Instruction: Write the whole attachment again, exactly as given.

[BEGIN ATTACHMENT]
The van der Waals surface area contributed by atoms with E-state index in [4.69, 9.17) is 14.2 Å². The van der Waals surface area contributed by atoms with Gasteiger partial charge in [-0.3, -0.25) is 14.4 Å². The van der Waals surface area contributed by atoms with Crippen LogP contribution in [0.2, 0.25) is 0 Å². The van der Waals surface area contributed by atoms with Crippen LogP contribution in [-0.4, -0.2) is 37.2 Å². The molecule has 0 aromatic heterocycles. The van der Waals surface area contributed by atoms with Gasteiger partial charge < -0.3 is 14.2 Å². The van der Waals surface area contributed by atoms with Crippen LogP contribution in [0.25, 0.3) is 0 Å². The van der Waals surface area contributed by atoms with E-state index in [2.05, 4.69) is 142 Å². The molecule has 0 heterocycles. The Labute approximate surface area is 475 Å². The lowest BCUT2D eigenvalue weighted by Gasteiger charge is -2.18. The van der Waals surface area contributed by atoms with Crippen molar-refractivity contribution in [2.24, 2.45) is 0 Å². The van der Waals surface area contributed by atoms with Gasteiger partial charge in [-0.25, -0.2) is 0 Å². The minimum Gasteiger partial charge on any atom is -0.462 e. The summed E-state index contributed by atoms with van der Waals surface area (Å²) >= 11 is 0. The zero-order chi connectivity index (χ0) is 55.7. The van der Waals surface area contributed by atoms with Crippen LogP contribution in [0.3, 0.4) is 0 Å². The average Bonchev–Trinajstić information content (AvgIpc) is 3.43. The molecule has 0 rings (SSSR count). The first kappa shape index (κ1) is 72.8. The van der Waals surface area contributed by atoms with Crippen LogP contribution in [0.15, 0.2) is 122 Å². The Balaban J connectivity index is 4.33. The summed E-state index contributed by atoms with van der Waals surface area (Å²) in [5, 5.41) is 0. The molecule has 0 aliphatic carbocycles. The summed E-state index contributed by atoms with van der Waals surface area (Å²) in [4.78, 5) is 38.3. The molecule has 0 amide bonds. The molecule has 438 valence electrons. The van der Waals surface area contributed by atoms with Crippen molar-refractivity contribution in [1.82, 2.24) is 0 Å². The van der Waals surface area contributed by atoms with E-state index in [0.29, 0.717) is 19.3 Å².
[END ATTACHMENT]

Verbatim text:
The van der Waals surface area contributed by atoms with E-state index in [4.69, 9.17) is 14.2 Å². The van der Waals surface area contributed by atoms with Gasteiger partial charge in [-0.3, -0.25) is 14.4 Å². The van der Waals surface area contributed by atoms with Crippen LogP contribution in [0.2, 0.25) is 0 Å². The van der Waals surface area contributed by atoms with Crippen LogP contribution in [-0.4, -0.2) is 37.2 Å². The molecule has 0 aromatic heterocycles. The van der Waals surface area contributed by atoms with Gasteiger partial charge < -0.3 is 14.2 Å². The van der Waals surface area contributed by atoms with Crippen LogP contribution in [0.25, 0.3) is 0 Å². The van der Waals surface area contributed by atoms with E-state index in [2.05, 4.69) is 142 Å². The molecule has 0 heterocycles. The Labute approximate surface area is 475 Å². The lowest BCUT2D eigenvalue weighted by Gasteiger charge is -2.18. The van der Waals surface area contributed by atoms with Crippen molar-refractivity contribution in [2.24, 2.45) is 0 Å². The van der Waals surface area contributed by atoms with Gasteiger partial charge in [-0.25, -0.2) is 0 Å². The minimum Gasteiger partial charge on any atom is -0.462 e. The summed E-state index contributed by atoms with van der Waals surface area (Å²) >= 11 is 0. The zero-order chi connectivity index (χ0) is 55.7. The van der Waals surface area contributed by atoms with Crippen LogP contribution in [0.3, 0.4) is 0 Å². The average Bonchev–Trinajstić information content (AvgIpc) is 3.43. The molecule has 0 rings (SSSR count). The first kappa shape index (κ1) is 72.8. The van der Waals surface area contributed by atoms with Crippen LogP contribution in [0.15, 0.2) is 122 Å². The Balaban J connectivity index is 4.33. The summed E-state index contributed by atoms with van der Waals surface area (Å²) in [5, 5.41) is 0. The molecule has 0 aliphatic carbocycles. The summed E-state index contributed by atoms with van der Waals surface area (Å²) in [4.78, 5) is 38.3. The molecule has 0 amide bonds. The molecule has 438 valence electrons. The van der Waals surface area contributed by atoms with Crippen molar-refractivity contribution in [1.82, 2.24) is 0 Å². The van der Waals surface area contributed by atoms with E-state index in [0.29, 0.717) is 19.3 Å².